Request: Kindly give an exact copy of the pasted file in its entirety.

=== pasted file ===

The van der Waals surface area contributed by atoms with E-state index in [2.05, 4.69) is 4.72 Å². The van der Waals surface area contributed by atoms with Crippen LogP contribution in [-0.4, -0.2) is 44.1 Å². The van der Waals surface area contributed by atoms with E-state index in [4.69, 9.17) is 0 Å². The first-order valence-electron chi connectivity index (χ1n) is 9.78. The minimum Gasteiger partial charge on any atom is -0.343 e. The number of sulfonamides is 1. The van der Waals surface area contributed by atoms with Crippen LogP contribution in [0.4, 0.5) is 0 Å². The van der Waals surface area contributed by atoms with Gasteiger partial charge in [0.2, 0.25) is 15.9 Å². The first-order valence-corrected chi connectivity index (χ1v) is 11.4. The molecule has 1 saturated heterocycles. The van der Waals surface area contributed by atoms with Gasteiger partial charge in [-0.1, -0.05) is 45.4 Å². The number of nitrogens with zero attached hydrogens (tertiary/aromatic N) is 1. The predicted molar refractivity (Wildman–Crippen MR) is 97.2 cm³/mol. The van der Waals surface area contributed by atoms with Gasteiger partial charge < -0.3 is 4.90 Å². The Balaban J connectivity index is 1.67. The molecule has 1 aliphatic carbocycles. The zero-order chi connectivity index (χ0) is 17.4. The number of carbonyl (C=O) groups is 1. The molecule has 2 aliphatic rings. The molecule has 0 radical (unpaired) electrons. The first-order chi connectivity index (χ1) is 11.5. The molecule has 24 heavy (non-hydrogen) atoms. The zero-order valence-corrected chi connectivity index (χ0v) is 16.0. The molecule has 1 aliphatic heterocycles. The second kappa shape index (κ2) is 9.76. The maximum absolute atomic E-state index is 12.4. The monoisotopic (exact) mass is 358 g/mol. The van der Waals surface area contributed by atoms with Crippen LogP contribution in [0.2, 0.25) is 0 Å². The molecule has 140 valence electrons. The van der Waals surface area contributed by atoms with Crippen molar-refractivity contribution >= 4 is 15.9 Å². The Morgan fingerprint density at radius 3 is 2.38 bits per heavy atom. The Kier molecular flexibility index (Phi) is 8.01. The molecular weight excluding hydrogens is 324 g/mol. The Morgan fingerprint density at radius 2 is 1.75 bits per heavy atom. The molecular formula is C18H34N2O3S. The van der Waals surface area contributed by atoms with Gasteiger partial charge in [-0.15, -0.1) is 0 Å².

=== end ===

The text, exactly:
The van der Waals surface area contributed by atoms with E-state index in [2.05, 4.69) is 4.72 Å². The van der Waals surface area contributed by atoms with Crippen LogP contribution in [-0.4, -0.2) is 44.1 Å². The van der Waals surface area contributed by atoms with E-state index in [4.69, 9.17) is 0 Å². The first-order valence-electron chi connectivity index (χ1n) is 9.78. The minimum Gasteiger partial charge on any atom is -0.343 e. The number of sulfonamides is 1. The van der Waals surface area contributed by atoms with Crippen LogP contribution in [0.4, 0.5) is 0 Å². The van der Waals surface area contributed by atoms with Gasteiger partial charge in [0.2, 0.25) is 15.9 Å². The first-order valence-corrected chi connectivity index (χ1v) is 11.4. The molecule has 1 saturated heterocycles. The van der Waals surface area contributed by atoms with Gasteiger partial charge in [-0.1, -0.05) is 45.4 Å². The number of nitrogens with zero attached hydrogens (tertiary/aromatic N) is 1. The predicted molar refractivity (Wildman–Crippen MR) is 97.2 cm³/mol. The van der Waals surface area contributed by atoms with Gasteiger partial charge < -0.3 is 4.90 Å². The Balaban J connectivity index is 1.67. The molecule has 1 aliphatic carbocycles. The zero-order chi connectivity index (χ0) is 17.4. The number of carbonyl (C=O) groups is 1. The molecule has 2 aliphatic rings. The molecule has 0 radical (unpaired) electrons. The first-order chi connectivity index (χ1) is 11.5. The molecule has 24 heavy (non-hydrogen) atoms. The zero-order valence-corrected chi connectivity index (χ0v) is 16.0. The molecule has 1 aliphatic heterocycles. The second kappa shape index (κ2) is 9.76. The maximum absolute atomic E-state index is 12.4. The monoisotopic (exact) mass is 358 g/mol. The van der Waals surface area contributed by atoms with Crippen LogP contribution in [0.2, 0.25) is 0 Å². The molecule has 140 valence electrons. The van der Waals surface area contributed by atoms with Crippen molar-refractivity contribution >= 4 is 15.9 Å². The Morgan fingerprint density at radius 3 is 2.38 bits per heavy atom. The Kier molecular flexibility index (Phi) is 8.01. The molecular weight excluding hydrogens is 324 g/mol. The Morgan fingerprint density at radius 2 is 1.75 bits per heavy atom. The molecular formula is C18H34N2O3S. The van der Waals surface area contributed by atoms with Gasteiger partial charge in [-0.15, -0.1) is 0 Å².